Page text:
Lara Croft isn’t just bosoms any more, people. Since 2013, when Square Enix rebooted the chesty gaming icon, Croft has been the realistically proportioned, desexualized, gritty action star of 2013’s Tomb Raider and 2015’s Rise of the Tomb Raider (the third game, Shadow of the Tomb Raider, is due out in September). The character was refocused as an intelligent, empowered seeker of rare artifacts and, yes, raider of tombs. Opposing her is a shadowy organization called Trinity (corporate motto: “Hey, we’re not The Umbrella Corporation, for crying out loud!”). Alicia Vikander looks freakishly like the rebooted Lara (who is voiced in the games by Grey’s Anatomy star Camilla Luddington), and she is undoubtedly the best part of the Tomb Raider movie franchise reboot. She’s a perfect Lara Croft. Unfortunately, that’s pretty much where the good news stops.
I applaud them for going out and getting an Academy Award winning actress like Vikander to play Lara. While Angelina Jolie’s Lara was a bit of a princessy action hero, Vikander’s is grounded, and you have to give her credit because the script follows the first game pretty closely, and-if you’ve played it-you know Lara gets the absolute living daylights knocked out of her for most of her adventure. If she wasn’t covered in paint, mud, soaked, bleeding or enduring as much wounding as they could heap on the heroine in a PG-13 film, then one of those things was within two minutes of happening to her the entirety of the film.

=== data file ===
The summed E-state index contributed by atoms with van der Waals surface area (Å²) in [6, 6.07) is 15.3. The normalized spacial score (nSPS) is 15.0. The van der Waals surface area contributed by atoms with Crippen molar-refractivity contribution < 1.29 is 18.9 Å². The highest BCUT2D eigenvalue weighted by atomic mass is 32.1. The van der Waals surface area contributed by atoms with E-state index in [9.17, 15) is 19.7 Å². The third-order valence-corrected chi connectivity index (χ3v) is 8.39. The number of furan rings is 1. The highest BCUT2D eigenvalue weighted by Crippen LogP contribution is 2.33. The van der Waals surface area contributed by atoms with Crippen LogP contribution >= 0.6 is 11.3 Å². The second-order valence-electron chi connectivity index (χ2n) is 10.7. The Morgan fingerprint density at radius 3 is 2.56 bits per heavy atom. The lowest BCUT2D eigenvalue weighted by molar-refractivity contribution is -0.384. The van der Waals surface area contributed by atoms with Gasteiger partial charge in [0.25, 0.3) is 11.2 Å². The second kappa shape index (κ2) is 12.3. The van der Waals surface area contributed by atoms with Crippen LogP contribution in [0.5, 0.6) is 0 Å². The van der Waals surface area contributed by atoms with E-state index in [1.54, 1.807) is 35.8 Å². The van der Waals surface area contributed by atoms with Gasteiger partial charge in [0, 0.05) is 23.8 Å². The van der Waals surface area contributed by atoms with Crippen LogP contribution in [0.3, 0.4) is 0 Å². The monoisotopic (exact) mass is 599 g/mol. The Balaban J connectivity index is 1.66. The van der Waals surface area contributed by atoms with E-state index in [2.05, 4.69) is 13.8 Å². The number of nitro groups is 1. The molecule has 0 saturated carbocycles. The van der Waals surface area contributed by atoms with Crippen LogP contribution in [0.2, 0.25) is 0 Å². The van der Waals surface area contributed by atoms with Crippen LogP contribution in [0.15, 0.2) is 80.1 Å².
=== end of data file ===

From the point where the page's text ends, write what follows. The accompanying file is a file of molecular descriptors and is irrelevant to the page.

Following the plot of the first game is a good idea, and a lot of the action set pieces come straight from the video game. Unfortunately, what Tomb Raider lacks is a compellingly written script, a good director (though Roar Uthaug is an awesome Viking name, it’s not a great director’s name), a good or at least not distractingly bad soundtrack and score, taut pacing, and any character development for any character that isn’t Lara. The film starts out well, then the pace slows to a crawl even through some of what are-in the game-extremely exciting action pieces, and it’s not until they enter the tomb that the movie regains any momentum.
The movie I could most easily compare this to is Jack Ryan: Shadow Recruit, in which I thought they had a good cast, and the right star, but that the story around them fell short. This film assumes it is going to have multiple sequels (a conceit I find annoying), but if it’s going to happen, the film will have to do really well internationally. Vikander IS the right Tomb Raider. You have the star, and you’ve given her an origin, no matter how ham-handedly. If you spend some money developing a script that actually captures the excitement inherent in the source material instead of somehow sucking it all dry with uneven editing and crap CGI, then you can have a really great action film. I don’t know if Vikander will get another shot. Chris Pine didn’t at being Jack Ryan. This one’s a rental at best.